Certainly, the justices deciding Lentz, in relying on the framework of French, were cognizant of its holding and could not have ignored the inherent conflict that results from deeming refinancing lenders "mere volunteers," thereby automatically barred from the remedy of equitable subrogation. If the assignment of a mortgage priority may be compelled, then the bar to subrogation serves no meaningful purpose. It simply requires additional litigation and judicial resources.

It is possible that because French involved a forced sale of the property, assignment may be compelled only in that circumstance, particularly since Lentz was decided after French and is recognized by Washington Mut Bank as overruling earlier precedent to the contrary. However, the general right to compel assignment is recognized in other jurisdictions. See, e.g., Eastern Savings Bank, FSB, supra. In any event, this legal quandary is an additional reason for a more thorough consideration of the Washington Mut Bank rule and whether it should stand.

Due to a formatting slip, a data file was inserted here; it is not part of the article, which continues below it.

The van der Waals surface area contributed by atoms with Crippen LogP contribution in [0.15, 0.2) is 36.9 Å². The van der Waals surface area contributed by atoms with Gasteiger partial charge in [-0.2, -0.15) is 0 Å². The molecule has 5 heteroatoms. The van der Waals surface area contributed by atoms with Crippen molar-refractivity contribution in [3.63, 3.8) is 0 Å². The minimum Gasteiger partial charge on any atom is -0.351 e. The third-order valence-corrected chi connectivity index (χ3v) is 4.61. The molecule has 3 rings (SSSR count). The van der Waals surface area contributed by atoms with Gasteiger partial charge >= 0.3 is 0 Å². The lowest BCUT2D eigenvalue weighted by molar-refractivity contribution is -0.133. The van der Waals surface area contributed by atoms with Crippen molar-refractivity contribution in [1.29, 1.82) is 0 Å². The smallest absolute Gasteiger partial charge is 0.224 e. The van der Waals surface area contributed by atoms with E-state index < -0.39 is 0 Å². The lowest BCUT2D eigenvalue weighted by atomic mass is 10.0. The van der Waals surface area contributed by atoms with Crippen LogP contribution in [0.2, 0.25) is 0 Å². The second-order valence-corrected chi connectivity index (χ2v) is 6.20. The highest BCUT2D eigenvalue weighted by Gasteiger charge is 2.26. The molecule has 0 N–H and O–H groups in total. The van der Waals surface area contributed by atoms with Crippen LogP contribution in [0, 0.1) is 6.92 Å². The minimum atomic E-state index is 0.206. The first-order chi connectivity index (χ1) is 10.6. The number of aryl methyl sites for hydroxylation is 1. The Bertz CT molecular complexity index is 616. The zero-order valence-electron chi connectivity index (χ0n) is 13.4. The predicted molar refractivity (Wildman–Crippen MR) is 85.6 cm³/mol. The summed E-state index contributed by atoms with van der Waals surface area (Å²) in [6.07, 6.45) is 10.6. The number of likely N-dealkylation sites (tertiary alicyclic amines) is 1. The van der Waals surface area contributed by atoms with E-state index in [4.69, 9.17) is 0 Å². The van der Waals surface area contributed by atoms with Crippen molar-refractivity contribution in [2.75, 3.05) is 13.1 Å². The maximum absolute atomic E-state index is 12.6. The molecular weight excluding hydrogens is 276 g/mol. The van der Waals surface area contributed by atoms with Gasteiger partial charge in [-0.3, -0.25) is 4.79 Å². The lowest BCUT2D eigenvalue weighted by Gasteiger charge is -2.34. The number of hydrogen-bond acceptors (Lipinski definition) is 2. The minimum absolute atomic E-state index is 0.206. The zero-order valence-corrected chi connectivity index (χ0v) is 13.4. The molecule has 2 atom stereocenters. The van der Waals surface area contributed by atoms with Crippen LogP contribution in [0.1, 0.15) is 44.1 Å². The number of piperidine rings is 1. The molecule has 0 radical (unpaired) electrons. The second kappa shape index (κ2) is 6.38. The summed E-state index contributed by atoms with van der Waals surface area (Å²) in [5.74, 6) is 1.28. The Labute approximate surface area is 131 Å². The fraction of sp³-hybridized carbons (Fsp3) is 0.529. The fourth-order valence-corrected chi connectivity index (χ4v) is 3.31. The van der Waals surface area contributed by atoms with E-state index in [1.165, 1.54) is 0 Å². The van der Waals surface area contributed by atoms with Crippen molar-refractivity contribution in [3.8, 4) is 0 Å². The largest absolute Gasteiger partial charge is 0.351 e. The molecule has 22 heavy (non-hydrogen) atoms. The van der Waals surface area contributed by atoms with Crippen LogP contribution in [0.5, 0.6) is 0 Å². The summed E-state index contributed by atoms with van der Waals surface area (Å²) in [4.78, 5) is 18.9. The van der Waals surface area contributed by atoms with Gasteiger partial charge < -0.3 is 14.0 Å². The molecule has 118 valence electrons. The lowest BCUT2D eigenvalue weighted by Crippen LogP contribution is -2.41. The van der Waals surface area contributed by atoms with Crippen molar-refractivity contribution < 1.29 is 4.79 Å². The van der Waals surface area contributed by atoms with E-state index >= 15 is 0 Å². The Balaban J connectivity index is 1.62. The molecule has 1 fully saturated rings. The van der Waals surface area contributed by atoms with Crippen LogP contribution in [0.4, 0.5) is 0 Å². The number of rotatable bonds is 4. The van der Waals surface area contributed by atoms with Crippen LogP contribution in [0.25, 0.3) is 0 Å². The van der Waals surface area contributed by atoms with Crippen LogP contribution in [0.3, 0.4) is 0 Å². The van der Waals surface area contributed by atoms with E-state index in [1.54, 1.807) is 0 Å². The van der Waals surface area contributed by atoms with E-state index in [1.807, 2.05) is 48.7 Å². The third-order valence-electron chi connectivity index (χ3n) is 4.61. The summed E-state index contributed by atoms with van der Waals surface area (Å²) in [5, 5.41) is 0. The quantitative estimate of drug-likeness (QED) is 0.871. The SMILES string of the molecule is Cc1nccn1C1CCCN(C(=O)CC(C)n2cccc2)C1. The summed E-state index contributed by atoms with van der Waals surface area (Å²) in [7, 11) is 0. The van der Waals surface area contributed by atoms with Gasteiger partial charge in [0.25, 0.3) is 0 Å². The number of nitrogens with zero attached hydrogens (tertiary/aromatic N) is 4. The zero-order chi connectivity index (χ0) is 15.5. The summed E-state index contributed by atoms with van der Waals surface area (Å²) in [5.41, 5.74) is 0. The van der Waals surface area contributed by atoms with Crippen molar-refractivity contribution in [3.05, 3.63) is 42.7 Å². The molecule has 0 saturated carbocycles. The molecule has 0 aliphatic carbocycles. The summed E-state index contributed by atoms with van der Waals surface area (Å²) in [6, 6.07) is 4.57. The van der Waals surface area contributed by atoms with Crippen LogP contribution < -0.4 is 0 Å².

The parameters of equitable subrogation have developed to permit its application to avoid injustice, and to preclude its application in circumstances in which the equities do not warrant relief.

Stated in its most simple terms, "legal" subrogation arises by operation of law, whereas "conventional" subrogation arises by virtue of a contract. . . .

In defining the meaning of subrogation, the courts have also used the concept of "equitable subrogation," which is a legal fiction through which a person who pays a debt for which another is primarily responsible is substituted, or subrogated, to all the rights and remedies of the other. Equitable subrogation has been defined as a flexible and broad doctrine, and the mere fact that it has not been previously invoked in a particular situation is not a prima facie bar to its applicability. [29 Michigan Law and Practice, Subrogation, § 1, p 532 (citations omitted).]

To adhere to the narrow and rigid rule resulting from Washington Mut Bank is contrary to the very nature of the doctrine of equitable subrogation and unnecessary, even if its application led to the right result in the circumstances of that case.